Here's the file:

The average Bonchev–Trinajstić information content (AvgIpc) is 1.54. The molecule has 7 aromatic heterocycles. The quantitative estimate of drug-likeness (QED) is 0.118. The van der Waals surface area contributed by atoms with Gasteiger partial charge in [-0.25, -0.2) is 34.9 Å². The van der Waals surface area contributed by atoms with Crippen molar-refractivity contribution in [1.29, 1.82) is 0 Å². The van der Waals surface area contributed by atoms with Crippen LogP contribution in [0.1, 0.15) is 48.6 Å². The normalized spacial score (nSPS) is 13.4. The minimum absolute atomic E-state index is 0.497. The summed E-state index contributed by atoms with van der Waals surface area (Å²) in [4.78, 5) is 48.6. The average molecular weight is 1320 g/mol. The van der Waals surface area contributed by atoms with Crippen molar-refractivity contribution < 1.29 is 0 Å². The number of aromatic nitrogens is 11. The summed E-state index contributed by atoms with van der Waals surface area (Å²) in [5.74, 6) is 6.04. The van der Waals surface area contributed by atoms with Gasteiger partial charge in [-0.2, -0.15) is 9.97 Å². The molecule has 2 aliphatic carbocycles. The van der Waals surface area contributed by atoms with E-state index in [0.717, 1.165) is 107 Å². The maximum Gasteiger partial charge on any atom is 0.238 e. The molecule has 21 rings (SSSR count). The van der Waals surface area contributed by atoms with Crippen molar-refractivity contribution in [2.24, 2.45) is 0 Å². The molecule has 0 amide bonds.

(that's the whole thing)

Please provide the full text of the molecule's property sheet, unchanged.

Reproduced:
The average Bonchev–Trinajstić information content (AvgIpc) is 1.54. The molecule has 7 aromatic heterocycles. The quantitative estimate of drug-likeness (QED) is 0.118. The van der Waals surface area contributed by atoms with Gasteiger partial charge in [-0.25, -0.2) is 34.9 Å². The van der Waals surface area contributed by atoms with Crippen molar-refractivity contribution in [1.29, 1.82) is 0 Å². The van der Waals surface area contributed by atoms with Crippen LogP contribution in [0.1, 0.15) is 48.6 Å². The normalized spacial score (nSPS) is 13.4. The minimum absolute atomic E-state index is 0.497. The summed E-state index contributed by atoms with van der Waals surface area (Å²) in [4.78, 5) is 48.6. The average molecular weight is 1320 g/mol. The van der Waals surface area contributed by atoms with Crippen molar-refractivity contribution < 1.29 is 0 Å². The number of aromatic nitrogens is 11. The summed E-state index contributed by atoms with van der Waals surface area (Å²) in [5.74, 6) is 6.04. The van der Waals surface area contributed by atoms with Gasteiger partial charge in [-0.2, -0.15) is 9.97 Å². The molecule has 2 aliphatic carbocycles. The van der Waals surface area contributed by atoms with E-state index in [0.717, 1.165) is 107 Å². The maximum Gasteiger partial charge on any atom is 0.238 e. The molecule has 21 rings (SSSR count). The van der Waals surface area contributed by atoms with Crippen molar-refractivity contribution in [2.24, 2.45) is 0 Å². The molecule has 0 amide bonds.